Kelly aksed: ‘Can you point me toward your remarks where you have defended Marie Yovanovitch?’ and Pompeo replied: ‘

As he refused to answer further questions his aide, Katie Martin, the deputy assistant secretary in the bureau of global public affairs and a former Republican operative, intervened, saying repeatedly ‘thank you’ to cut off the interview.

Kelly said that Kelly then leaned in close to her and ‘glared’ at her for ‘several seconds,’ then aides asked her to see him in his private living room, and not to bring a recording device.

It was there ‘where he shouted at me,’ Kelly said, adding: ‘He asked: “Do you think Americans care about Ukraine?” ‘He used the f-word in that sentence and many others. 

‘He asked me if I could find Ukraine on a map. I said yes, and he called out for aides to bring us a map of the world with no writing.

‘I pointed to Ukraine. He put the map away. He said: “People will hear about this.”‘

The State Department issued no public response to Kelly’s revelations. it is unclear why the State Department apparently has a ready supply of unmarked maps.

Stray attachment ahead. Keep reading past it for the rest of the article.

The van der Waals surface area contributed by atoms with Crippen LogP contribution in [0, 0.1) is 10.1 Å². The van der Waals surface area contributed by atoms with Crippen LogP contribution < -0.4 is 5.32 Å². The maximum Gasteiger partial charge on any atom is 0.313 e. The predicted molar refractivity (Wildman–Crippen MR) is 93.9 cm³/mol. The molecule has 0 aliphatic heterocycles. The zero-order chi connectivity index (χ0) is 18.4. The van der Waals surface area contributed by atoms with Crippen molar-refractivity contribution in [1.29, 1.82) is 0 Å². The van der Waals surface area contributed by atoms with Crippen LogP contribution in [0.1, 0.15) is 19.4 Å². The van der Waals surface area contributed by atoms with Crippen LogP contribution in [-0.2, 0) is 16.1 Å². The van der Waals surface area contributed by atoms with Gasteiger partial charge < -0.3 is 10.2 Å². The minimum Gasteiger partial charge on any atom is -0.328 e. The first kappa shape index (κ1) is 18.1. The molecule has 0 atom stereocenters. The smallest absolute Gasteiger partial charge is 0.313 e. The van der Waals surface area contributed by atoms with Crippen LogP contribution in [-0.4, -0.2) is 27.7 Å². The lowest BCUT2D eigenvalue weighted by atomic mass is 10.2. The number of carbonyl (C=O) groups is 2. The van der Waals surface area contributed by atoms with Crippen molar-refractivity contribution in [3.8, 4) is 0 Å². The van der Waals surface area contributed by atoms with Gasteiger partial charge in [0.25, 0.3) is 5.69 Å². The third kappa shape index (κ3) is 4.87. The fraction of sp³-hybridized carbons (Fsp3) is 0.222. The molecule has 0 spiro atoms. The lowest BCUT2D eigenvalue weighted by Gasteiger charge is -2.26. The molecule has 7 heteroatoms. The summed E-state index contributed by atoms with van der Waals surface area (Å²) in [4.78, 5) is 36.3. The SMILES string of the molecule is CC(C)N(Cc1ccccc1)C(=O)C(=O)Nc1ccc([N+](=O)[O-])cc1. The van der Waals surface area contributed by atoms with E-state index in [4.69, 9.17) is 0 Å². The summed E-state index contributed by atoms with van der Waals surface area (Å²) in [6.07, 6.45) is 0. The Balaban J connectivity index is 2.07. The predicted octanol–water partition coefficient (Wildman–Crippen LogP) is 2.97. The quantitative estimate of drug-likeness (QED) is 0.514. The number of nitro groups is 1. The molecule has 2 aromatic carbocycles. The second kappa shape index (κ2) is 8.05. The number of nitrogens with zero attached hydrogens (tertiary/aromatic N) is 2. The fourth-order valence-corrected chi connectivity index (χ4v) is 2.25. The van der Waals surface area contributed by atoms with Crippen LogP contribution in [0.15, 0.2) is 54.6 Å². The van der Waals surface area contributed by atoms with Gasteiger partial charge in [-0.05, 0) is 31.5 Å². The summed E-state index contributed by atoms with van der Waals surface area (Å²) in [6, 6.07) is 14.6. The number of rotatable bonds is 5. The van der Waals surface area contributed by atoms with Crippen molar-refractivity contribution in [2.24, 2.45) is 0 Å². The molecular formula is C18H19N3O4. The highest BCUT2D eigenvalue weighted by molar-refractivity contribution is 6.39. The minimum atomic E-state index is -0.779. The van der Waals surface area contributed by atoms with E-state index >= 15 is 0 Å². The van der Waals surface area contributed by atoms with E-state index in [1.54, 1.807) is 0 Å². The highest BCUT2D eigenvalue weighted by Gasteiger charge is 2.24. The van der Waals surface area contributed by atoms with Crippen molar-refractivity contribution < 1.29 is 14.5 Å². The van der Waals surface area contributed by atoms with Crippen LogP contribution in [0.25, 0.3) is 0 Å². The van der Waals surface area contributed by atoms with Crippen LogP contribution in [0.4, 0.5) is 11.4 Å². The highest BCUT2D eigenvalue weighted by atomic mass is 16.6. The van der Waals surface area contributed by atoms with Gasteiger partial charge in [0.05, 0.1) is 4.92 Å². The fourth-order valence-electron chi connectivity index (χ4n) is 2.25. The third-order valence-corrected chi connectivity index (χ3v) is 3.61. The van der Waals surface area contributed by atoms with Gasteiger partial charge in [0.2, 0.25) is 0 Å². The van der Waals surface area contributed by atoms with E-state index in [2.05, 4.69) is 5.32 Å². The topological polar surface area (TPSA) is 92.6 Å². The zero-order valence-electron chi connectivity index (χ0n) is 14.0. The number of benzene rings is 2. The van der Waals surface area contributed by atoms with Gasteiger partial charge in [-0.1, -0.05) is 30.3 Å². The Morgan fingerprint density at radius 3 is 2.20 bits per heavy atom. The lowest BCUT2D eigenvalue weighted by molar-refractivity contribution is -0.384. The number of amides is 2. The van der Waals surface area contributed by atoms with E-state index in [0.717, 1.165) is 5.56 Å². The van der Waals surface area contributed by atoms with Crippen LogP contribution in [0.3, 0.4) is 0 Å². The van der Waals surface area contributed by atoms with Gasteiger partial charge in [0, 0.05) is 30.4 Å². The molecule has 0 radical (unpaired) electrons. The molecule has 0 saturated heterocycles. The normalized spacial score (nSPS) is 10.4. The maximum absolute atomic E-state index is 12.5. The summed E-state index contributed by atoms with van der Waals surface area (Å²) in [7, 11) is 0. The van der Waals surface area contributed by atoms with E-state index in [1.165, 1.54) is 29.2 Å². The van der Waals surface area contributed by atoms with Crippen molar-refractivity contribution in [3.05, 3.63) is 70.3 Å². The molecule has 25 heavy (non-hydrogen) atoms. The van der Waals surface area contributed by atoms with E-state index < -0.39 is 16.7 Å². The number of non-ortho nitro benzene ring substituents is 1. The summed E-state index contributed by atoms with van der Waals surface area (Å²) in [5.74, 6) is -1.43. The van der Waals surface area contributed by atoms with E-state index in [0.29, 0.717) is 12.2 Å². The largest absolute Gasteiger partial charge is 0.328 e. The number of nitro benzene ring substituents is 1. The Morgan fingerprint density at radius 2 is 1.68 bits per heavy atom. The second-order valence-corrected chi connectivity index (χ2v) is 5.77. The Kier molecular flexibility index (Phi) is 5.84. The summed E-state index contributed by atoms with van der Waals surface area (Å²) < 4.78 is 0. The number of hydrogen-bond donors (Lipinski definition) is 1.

Pompeo, a West Point graduate who left the Army as a captain after a spell as a tank commander in West Germany, has previously been director of the CIA before becoming Donald Trump’s top diplomat.

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The twice-married Republican, a former deacon and Sunday school teacher, had been under pressure to run for Senate in Kansas amid fears the seat will go to Democrats but has declined. 

He will visit Ukraine next week, making his first trip to the country at the heart of Trump’s impeachment.

The man Donald Trump doesn't know: Lev Parnas, who has a string of  photos with the president, has handed messages from his phone to the House Intel Committee, among them some which suggest Marie Yovanovitch was under surveillance

The man Donald Trump doesn’t know: Lev Parnas, who has a string of  photos with the president, has handed messages from his phone to the House Intel Committee, among them some which suggest Marie Yovanovitch was under surveillance

Surveillance? Some of the messages from Lev Parnas' phone which revealed an exchange between Parnas and Rob Hyde, a Republican congressional candidate, and Hyde and  Dutch Trump supporter Anthony de Caluwe which suggested Marie Yovanovitch was being watched

Surveillance? Some of the messages from Lev Parnas’ phone which revealed an exchange between Parnas and Rob Hyde, a Republican congressional candidate, and Hyde and  Dutch Trump supporter Anthony de Caluwe which suggested Marie Yovanovitch was being watched